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W14-044: Exploring the use of a fat-­‐derived stem cell treatment for Syncytial Foamy Virus-­‐Positive cats with severe inflammation of the mouth and gums

Feline chronic gingivostomatitis (FCGS) is a poorly defined disease characterized by severe inflammation of the mouth and gum that is painful and debilitating. Treatment involves a combination of antibiotics, anti-inflammatory drugs (corticosteroids), pain medications and full‐mouth tooth extractions and such treatments are not always 100% effective. Subsequently, there are significant potential complications that can affect the cat’s quality of life. Stem cell therapy has been used in both human and veterinary medicine for a variety of inflammatory diseases. One form of stem cell therapy uses stem cells called fat-derived mesenchymal stem cells (adMSC). The researchers have used this therapy to decrease inflammation and effectively cure FCGS in cats. However, 60-75% of older cats are infected with feline syncytium forming virus (FeSFV). While this virus does not directly cause disease or impact the quality of life for infected cats, this virus inhibits culture of adMSCs. Two cats enrolled in their previous study were unable to be treated with their own adMSCs due to the inability to culture FeSFV+ cells. In this proposal, they will use adMSCs generated from a small amount of fat collected from healthy FeSFV- donor cats to treat FeSFV+ cats with FCGS. Further, the goal will be to determine the safety and efficacy of donor-derived adMSCs to treat cats with FCGS. If the proposed stem cell treatment proves to be beneficial, it will revolutionize the treatment options for cats with FCGS.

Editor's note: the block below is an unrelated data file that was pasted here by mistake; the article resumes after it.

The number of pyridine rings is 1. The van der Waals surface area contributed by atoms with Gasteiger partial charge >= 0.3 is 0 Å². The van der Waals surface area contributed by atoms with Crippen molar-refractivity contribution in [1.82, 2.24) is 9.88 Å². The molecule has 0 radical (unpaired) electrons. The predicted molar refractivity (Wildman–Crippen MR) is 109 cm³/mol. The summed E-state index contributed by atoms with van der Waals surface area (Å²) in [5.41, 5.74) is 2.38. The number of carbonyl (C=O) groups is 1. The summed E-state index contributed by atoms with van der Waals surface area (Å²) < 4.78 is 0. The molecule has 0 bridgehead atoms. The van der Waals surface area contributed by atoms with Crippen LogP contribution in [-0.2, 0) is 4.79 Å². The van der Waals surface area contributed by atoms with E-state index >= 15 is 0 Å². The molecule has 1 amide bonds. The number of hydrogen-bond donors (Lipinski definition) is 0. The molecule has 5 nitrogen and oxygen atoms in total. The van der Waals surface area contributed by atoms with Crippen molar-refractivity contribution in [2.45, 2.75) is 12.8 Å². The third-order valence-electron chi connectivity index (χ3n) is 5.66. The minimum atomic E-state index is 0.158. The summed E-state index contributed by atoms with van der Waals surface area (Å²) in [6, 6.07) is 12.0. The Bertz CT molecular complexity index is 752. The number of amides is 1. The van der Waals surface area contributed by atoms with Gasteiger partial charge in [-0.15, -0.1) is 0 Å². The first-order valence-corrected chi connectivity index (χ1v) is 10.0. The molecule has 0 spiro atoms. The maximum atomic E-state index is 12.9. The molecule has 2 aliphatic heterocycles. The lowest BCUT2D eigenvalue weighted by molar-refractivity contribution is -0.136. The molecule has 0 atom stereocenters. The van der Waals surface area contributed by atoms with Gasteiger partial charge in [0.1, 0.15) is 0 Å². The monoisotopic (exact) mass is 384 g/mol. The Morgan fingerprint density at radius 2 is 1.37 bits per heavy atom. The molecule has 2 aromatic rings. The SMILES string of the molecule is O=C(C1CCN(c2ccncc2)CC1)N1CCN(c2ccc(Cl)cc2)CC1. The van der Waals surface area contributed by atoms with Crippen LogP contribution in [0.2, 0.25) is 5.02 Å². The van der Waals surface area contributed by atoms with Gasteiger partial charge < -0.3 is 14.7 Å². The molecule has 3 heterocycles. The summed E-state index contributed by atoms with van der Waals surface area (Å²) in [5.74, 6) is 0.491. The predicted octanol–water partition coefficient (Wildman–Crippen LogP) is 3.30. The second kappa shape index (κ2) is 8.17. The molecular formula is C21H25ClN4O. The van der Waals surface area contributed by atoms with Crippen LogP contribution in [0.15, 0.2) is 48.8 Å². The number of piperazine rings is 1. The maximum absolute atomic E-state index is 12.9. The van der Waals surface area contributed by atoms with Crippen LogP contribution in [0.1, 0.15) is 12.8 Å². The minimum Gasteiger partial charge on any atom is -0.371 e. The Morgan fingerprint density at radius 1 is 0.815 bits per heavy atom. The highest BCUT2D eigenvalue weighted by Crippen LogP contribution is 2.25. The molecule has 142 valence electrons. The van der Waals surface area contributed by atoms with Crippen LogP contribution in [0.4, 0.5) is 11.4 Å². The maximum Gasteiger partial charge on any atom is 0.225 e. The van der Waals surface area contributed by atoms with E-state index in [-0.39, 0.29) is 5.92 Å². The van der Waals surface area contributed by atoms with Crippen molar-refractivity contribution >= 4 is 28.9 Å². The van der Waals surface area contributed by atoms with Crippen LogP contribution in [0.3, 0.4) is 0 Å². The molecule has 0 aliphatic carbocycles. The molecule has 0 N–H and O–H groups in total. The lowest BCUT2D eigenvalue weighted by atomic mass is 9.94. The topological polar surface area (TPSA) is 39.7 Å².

Grant ID: W14-044

Status: Active

Year Funded: 2014

Amount awarded: $16,595

Investigator: Boaz Arzi, Dori L. Borjesson, Frank J.M. Verstraete; University of California-­‐Davis